Mizuho fails in legal bid to claw back over 40 billion yen in fat finger trading losses

Mizuho fails in legal bid to claw back over 40 billion yen in fat finger trading losses

The Tokyo High Court has upheld a lower court ruling ordering the Tokyo Stock Exchange to pay 10.7 billion yen to Mizuho Securities over a botched trade in 2005 that cost the Japanese broker 40 billion yen in trading losses.

Mizuho Securities had claimed 41.5 billion yen in damages over the trade, incurred when a dealer inadvertently punched in an order to sell 610,000 shares in J-Com at 1 yen apiece, rather than one J-Com share at 610,000 yen.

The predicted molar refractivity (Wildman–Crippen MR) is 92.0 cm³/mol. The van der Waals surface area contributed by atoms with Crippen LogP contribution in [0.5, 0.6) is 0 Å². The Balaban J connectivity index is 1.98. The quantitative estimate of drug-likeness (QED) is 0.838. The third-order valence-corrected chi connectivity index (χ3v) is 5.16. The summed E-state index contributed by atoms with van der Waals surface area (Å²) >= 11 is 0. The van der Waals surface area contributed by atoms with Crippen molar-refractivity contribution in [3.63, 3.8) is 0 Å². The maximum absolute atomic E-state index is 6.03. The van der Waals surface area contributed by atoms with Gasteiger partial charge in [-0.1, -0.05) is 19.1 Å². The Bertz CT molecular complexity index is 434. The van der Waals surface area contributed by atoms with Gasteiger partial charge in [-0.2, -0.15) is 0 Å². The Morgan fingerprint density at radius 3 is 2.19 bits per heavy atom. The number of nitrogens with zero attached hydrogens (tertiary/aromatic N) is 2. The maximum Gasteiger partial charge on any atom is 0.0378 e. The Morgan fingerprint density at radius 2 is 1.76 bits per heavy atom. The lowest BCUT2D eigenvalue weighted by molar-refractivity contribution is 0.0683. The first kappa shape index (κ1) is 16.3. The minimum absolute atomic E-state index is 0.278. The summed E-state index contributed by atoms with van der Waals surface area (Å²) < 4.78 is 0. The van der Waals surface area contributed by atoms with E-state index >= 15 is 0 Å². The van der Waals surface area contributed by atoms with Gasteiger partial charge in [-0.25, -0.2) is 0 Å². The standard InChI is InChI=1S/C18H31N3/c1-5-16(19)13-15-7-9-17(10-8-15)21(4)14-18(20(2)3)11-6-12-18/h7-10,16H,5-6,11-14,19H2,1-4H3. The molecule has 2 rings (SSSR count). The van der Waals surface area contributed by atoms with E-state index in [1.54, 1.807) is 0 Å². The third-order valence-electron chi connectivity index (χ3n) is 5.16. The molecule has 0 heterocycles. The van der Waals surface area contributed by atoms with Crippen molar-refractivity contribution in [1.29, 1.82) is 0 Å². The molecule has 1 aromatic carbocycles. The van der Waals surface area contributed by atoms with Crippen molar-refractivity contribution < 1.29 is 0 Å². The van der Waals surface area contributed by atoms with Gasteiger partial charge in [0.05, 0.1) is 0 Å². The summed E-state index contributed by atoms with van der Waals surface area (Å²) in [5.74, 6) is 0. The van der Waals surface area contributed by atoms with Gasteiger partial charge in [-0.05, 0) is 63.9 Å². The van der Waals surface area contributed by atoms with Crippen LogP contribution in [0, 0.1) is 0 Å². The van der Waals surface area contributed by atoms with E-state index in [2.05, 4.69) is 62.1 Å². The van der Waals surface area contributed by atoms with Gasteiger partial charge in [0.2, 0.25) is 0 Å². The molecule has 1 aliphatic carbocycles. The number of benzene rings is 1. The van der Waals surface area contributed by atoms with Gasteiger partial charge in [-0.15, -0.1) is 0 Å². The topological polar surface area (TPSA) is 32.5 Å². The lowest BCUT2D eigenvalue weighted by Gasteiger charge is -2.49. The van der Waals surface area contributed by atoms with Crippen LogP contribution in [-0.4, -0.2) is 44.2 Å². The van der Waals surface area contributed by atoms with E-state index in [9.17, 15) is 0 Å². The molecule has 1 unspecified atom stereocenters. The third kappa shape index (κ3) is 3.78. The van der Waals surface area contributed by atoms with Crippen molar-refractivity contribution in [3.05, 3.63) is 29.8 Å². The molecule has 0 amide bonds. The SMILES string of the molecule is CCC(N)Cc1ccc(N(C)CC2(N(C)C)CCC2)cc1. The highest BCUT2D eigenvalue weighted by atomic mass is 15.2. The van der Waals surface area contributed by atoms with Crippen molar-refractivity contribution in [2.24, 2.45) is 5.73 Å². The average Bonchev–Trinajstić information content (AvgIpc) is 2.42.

Mizuho immediately tried to cancel the order but a TSE trading glitch failed to raise the red flag.

In 2009, the court decided to order TSE to pay damages of approximately 10.7 billion yen and delinquency charges. In response to this ruling, Mizuho filed an appeal.

In upholding the 2009 ruling, the higher court accepted that Mizuho should shoulder at least 30% of the blame for the incident due to failings in its trading order management system.

On 18 December, 2009, TSE made a payment to Mizuho of 13.2 billion yen, including delinquency charges up until that date, in respect of the court ruling.

In 2006, around 50 securities firms agreed to hand over Y20bn in profits gained from exploiting the fat finger trading error to a fund used to improve the TSE's dealing platform.

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